The Halloween black cat standing sideways -- her coat bristling, her back arched, her tail frizzed, her eyes dilated and her face in a hideous grin -- is not in a state of demonic possession, nor is she the embodiment of evil. She's just scared out of her feline mind.
The physical process that changes a cat's coat from sleek to furball is called piloerection. The word literally means "hair upright," and that's what happens. As a result of a stress-related hormone cascade, tiny muscles in the skin at the base of each hair contract, lifting the hair away from the skin.
Piloerection happens to many animals, including humans. Other technical/scientific/medical names for it are horripilation and cutis anserina (goose skin). When it happens to people, we call it gooseflesh or goose bumps, because it makes our almost hairless skin look and feel bumpy, like the skin of a goose (or a duck or a chicken) with all the feathers pulled out.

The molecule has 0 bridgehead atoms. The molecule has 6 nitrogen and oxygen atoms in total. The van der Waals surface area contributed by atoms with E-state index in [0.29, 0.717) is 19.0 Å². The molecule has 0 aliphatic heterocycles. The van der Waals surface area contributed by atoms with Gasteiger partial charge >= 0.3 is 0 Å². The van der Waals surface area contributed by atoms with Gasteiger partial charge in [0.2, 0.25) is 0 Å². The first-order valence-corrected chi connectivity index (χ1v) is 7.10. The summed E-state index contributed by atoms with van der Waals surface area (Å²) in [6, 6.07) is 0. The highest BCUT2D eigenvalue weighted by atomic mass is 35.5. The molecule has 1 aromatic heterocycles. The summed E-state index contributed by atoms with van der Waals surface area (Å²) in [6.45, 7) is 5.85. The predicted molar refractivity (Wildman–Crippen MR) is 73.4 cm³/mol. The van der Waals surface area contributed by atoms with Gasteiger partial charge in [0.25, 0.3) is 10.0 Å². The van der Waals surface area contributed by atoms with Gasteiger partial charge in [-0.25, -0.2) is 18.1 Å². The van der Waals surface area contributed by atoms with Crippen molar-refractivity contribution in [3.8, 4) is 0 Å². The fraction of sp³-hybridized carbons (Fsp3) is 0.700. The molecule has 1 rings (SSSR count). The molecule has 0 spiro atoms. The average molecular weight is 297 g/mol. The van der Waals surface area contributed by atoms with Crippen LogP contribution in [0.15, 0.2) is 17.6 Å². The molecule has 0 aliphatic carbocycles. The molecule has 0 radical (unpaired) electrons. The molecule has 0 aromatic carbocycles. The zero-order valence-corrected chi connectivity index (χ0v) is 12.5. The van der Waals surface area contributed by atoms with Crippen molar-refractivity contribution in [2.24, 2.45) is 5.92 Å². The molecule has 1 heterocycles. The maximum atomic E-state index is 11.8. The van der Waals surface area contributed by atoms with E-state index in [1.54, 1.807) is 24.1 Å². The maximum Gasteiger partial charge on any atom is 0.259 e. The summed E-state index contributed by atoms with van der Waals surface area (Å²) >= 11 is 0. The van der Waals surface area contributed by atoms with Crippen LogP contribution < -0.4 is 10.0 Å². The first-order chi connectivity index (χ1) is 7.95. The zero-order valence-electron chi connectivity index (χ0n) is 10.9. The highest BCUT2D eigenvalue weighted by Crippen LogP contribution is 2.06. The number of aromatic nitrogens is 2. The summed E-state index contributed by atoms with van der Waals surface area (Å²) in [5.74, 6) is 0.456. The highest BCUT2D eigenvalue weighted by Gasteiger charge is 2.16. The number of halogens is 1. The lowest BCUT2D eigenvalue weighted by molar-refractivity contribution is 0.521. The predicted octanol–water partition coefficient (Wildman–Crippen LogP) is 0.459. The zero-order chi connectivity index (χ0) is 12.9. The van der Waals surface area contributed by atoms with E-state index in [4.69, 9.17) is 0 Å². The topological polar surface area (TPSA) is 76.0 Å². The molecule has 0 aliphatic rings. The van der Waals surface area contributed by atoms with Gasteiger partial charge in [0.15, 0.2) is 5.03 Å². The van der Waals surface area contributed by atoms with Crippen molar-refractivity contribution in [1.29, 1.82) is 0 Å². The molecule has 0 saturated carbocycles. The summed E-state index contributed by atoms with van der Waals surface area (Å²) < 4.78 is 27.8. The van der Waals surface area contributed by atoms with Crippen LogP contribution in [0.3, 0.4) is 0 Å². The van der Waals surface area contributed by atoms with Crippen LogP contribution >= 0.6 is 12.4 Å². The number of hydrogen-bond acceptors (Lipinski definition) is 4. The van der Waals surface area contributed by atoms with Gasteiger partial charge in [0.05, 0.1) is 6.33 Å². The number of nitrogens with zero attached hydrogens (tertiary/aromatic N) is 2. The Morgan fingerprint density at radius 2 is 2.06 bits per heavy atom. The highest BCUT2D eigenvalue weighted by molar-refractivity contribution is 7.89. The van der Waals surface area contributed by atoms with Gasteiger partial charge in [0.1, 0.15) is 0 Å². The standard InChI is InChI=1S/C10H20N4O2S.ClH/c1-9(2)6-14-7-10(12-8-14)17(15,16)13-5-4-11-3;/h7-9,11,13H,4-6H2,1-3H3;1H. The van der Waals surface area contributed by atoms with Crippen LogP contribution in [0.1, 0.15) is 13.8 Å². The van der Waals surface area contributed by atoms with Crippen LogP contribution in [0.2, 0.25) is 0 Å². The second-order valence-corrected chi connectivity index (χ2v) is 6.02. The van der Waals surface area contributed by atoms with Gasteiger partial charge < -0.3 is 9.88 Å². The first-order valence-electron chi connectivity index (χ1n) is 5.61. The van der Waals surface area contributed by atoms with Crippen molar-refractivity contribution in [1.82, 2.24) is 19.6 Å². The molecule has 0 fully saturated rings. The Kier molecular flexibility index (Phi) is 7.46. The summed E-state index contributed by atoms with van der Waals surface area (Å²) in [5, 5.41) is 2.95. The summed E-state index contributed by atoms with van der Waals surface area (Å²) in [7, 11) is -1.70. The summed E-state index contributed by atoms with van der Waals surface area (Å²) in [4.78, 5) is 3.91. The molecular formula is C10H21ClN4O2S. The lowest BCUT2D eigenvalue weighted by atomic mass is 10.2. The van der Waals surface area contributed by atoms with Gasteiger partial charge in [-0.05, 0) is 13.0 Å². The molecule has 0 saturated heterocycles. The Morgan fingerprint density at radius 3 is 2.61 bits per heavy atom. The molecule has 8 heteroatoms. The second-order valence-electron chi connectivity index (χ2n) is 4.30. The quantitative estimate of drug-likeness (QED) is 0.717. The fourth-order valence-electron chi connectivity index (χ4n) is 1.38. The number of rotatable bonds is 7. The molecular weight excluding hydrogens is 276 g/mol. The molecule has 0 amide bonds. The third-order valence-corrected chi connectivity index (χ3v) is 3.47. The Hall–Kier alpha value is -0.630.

Piloerection tells you that a cat is under stress, but not what kind of stress. When Fluffy makes a big tail, it can be for many reasons. If she's being attacked (or thinks she is), she needs to look bigger and scarier to make her enemy think twice about moving in. So she puffs up, turns sideways and arches her back .
If she's cold, piloerection traps air in her coat, and the dead air acts as insulation to hold in body heat. If she's sick, that's stressful, too. She could even be having a flashback to some kittenhood mental or emotional trauma.
Once a cat is in a stressed state, it can take some time for her to calm down completely. She might hiss, spit, scratch, bite, have dilated pupils, puff up again (or stay that way), or otherwise behave abnormally for hours or even days. It's a matter of the hormone overload -- a sort of feline PTSD -- wearing off.
Be careful how you handle her and even how you approach her, as you could unintentionally set her off again. Unless she's injured, give her time to be alone or hide if she needs to, and she'll eventually be her old sweet self again.
If she's bleeding or hurt from a fight, do your best to get her into a carrier, and take her to the vet as soon as possible. If she's hiding, drooling and not eating or drinking, ditto -- but very carefully. If you must handle her, wear heavy gloves to keep her from hurting you out of pain or panic.
Always check with your veterinarian before changing your pet’s diet, medication, or physical activity routines. This information is not a substitute for a vet’s opinion.